BoomerSooner17 wrote:I tend towards WWII aircraft myself. I have a B-29, a Messerschmitt Bf-109, a TBF Avenger, a P-47 Thunderbolt, and two SBD Dauntless dive bombers hanging up in my room.
That's it? I have three Spifires (one a Tamiya 1/32 Mk IX), three Avengers (one US Navy 1944 tricolour, second FAA 1945, third Canadian 1952 anti-sub). A BF-109F 1/32 desert camo, Corsairs, Hellcats, Wildcats, Helldivers, Dauntlesses, everywhere. Three P-47s, one razorback, two bubble. Four P-51's, three Beaufighters, two mosquitos, a B-25, all 1/48. I'm not going to list my dozen or two Japanese WWII carrier planes and the many WWII British fighters and bombers. A lot of post-war jets, mostly Canadian and American carrier.
I've been at this a while. I have a half dozen or so Wingnut Wings 1/32 WWI aircraft sitting unmade I'm afraid to tackle. Even with all the rigging I couldn't resist buying them. It's that damn Peter Jackson's fault for manufacturing the best model aircraft ever.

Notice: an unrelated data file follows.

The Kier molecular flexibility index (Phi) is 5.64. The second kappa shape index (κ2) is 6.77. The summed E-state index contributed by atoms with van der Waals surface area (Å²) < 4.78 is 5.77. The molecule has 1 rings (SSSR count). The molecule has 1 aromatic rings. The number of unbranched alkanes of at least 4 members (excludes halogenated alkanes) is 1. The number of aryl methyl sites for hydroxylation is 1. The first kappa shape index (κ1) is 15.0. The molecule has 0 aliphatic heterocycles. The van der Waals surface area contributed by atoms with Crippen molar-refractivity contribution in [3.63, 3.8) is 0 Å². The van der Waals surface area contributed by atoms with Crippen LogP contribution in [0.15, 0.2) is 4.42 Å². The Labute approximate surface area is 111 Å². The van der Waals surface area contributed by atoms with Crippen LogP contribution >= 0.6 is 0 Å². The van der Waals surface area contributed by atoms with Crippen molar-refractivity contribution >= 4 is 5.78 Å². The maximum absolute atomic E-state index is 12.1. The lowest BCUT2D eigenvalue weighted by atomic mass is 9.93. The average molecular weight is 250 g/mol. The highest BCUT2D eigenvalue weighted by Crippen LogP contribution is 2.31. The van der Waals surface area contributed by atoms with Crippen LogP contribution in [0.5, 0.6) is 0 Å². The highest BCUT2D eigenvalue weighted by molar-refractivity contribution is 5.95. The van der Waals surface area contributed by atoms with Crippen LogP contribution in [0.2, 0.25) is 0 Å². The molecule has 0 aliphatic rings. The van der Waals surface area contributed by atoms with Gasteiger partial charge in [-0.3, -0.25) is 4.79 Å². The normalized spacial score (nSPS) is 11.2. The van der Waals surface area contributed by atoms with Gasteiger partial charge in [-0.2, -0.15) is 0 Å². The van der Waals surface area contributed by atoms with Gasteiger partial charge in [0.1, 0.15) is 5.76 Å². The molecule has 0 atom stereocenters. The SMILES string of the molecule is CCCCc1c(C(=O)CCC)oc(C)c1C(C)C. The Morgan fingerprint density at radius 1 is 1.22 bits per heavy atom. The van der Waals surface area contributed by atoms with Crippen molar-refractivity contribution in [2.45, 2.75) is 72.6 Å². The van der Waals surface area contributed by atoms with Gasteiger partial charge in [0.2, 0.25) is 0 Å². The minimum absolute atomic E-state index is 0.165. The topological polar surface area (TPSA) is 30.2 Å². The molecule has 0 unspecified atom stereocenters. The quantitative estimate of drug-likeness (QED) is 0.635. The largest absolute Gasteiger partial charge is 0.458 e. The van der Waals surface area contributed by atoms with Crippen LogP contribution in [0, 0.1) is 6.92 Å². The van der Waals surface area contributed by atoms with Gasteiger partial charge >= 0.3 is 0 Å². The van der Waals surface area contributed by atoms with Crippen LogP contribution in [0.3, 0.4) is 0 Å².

In the sixties, I did much the same. Some of the bookshelves above my bed were devoted to my "fleet"; and Dad strung two wires across my bedroom, up near the ceiling, so that I could display my "air force". I had many of the airplanes which Burnaby has; and I even took some cotton from my mother's roll in the linen closet, sprayed it with red, yellow, orange and black, and stuck it on the engine cowling of my desert-painted Stuka, ahead of my Spitfire.
I also had a BB gun. In a marshy pond, in West Roxbury, Massachusetts, some archaeologist may some day find the wreckage of airplanes which were suspended from tree branches, and ships anchored in the pond, and then shot down or sunk with my supply of salvaged and reused BBs. Face it -- no girl would want to come into my room and want to see a Dauntless dive bomber about to let fly with a miniature bomb targeted on the middle of the bed.
"We've been attacked by the intelligent, educated segment of the culture." -- Pastor Ray Mummert, Dover, PA, during an attempt to introduce creationism -- er, "intelligent design", into the Dover Public Schools